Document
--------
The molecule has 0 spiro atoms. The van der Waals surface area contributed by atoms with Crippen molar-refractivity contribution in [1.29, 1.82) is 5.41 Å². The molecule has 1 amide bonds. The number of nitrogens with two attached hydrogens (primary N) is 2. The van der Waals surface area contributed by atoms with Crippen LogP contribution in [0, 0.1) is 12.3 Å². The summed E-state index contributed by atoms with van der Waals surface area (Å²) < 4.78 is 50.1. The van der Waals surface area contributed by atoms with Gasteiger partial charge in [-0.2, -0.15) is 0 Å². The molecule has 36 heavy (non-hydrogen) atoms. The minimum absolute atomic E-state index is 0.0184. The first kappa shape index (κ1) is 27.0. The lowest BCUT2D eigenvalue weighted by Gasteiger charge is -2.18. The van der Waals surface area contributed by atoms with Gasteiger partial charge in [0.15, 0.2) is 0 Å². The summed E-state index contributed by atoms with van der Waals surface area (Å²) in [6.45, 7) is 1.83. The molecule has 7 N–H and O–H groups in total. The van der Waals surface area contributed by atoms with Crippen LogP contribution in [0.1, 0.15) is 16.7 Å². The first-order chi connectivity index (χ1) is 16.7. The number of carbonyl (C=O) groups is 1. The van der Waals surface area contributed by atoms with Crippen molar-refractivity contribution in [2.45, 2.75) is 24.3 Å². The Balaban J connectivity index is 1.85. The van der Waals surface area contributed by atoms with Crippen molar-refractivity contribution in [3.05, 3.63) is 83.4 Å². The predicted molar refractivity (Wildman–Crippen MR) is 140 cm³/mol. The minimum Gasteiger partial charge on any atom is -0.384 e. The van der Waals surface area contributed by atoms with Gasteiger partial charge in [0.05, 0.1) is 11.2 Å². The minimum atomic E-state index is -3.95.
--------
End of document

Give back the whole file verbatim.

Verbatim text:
The molecule has 0 spiro atoms. The van der Waals surface area contributed by atoms with Crippen molar-refractivity contribution in [1.29, 1.82) is 5.41 Å². The molecule has 1 amide bonds. The number of nitrogens with two attached hydrogens (primary N) is 2. The van der Waals surface area contributed by atoms with Crippen LogP contribution in [0, 0.1) is 12.3 Å². The summed E-state index contributed by atoms with van der Waals surface area (Å²) < 4.78 is 50.1. The van der Waals surface area contributed by atoms with Gasteiger partial charge in [-0.2, -0.15) is 0 Å². The molecule has 36 heavy (non-hydrogen) atoms. The minimum absolute atomic E-state index is 0.0184. The first kappa shape index (κ1) is 27.0. The lowest BCUT2D eigenvalue weighted by Gasteiger charge is -2.18. The van der Waals surface area contributed by atoms with Gasteiger partial charge in [0.15, 0.2) is 0 Å². The summed E-state index contributed by atoms with van der Waals surface area (Å²) in [6.45, 7) is 1.83. The molecule has 7 N–H and O–H groups in total. The van der Waals surface area contributed by atoms with Crippen LogP contribution in [0.1, 0.15) is 16.7 Å². The first-order chi connectivity index (χ1) is 16.7. The number of carbonyl (C=O) groups is 1. The van der Waals surface area contributed by atoms with Crippen molar-refractivity contribution in [2.45, 2.75) is 24.3 Å². The Balaban J connectivity index is 1.85. The van der Waals surface area contributed by atoms with Crippen molar-refractivity contribution in [3.05, 3.63) is 83.4 Å². The predicted molar refractivity (Wildman–Crippen MR) is 140 cm³/mol. The minimum Gasteiger partial charge on any atom is -0.384 e. The van der Waals surface area contributed by atoms with Gasteiger partial charge in [0.05, 0.1) is 11.2 Å². The minimum atomic E-state index is -3.95.